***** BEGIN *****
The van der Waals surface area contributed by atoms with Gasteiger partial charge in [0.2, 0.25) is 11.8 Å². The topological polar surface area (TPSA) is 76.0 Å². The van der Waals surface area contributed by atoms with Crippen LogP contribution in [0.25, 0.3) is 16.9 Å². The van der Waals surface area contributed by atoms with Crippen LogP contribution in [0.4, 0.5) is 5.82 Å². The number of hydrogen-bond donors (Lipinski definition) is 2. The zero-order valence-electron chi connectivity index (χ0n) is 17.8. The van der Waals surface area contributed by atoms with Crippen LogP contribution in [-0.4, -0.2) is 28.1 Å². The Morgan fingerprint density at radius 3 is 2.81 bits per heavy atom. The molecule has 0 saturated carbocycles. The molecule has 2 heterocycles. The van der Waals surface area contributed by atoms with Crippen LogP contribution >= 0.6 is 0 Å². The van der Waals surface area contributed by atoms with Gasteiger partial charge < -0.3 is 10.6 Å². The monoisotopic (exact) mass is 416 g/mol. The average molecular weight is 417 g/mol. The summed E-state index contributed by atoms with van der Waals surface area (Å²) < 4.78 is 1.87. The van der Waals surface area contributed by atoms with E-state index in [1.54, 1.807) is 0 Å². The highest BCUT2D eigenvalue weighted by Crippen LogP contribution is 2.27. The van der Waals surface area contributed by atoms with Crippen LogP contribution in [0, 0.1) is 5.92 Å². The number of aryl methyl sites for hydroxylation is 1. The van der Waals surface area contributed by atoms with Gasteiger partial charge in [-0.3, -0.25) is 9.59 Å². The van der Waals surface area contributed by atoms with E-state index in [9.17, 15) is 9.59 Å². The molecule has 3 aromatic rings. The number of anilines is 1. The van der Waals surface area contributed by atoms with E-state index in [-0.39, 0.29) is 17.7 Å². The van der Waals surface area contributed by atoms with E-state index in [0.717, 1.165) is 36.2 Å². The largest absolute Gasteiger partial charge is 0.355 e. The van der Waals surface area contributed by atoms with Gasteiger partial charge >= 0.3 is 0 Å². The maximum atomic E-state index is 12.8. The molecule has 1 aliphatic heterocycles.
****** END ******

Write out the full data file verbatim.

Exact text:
The van der Waals surface area contributed by atoms with Gasteiger partial charge in [0.2, 0.25) is 11.8 Å². The topological polar surface area (TPSA) is 76.0 Å². The van der Waals surface area contributed by atoms with Crippen LogP contribution in [0.25, 0.3) is 16.9 Å². The van der Waals surface area contributed by atoms with Crippen LogP contribution in [0.4, 0.5) is 5.82 Å². The number of hydrogen-bond donors (Lipinski definition) is 2. The zero-order valence-electron chi connectivity index (χ0n) is 17.8. The van der Waals surface area contributed by atoms with Crippen LogP contribution in [-0.4, -0.2) is 28.1 Å². The Morgan fingerprint density at radius 3 is 2.81 bits per heavy atom. The molecule has 0 saturated carbocycles. The molecule has 2 heterocycles. The van der Waals surface area contributed by atoms with Crippen LogP contribution >= 0.6 is 0 Å². The van der Waals surface area contributed by atoms with Gasteiger partial charge < -0.3 is 10.6 Å². The monoisotopic (exact) mass is 416 g/mol. The average molecular weight is 417 g/mol. The summed E-state index contributed by atoms with van der Waals surface area (Å²) < 4.78 is 1.87. The van der Waals surface area contributed by atoms with E-state index in [1.54, 1.807) is 0 Å². The highest BCUT2D eigenvalue weighted by Crippen LogP contribution is 2.27. The van der Waals surface area contributed by atoms with Crippen LogP contribution in [0, 0.1) is 5.92 Å². The number of aryl methyl sites for hydroxylation is 1. The van der Waals surface area contributed by atoms with Gasteiger partial charge in [-0.3, -0.25) is 9.59 Å². The van der Waals surface area contributed by atoms with E-state index in [9.17, 15) is 9.59 Å². The molecule has 3 aromatic rings. The number of anilines is 1. The van der Waals surface area contributed by atoms with E-state index in [-0.39, 0.29) is 17.7 Å². The van der Waals surface area contributed by atoms with E-state index in [0.717, 1.165) is 36.2 Å². The largest absolute Gasteiger partial charge is 0.355 e. The van der Waals surface area contributed by atoms with Gasteiger partial charge >= 0.3 is 0 Å². The maximum atomic E-state index is 12.8. The molecule has 1 aliphatic heterocycles.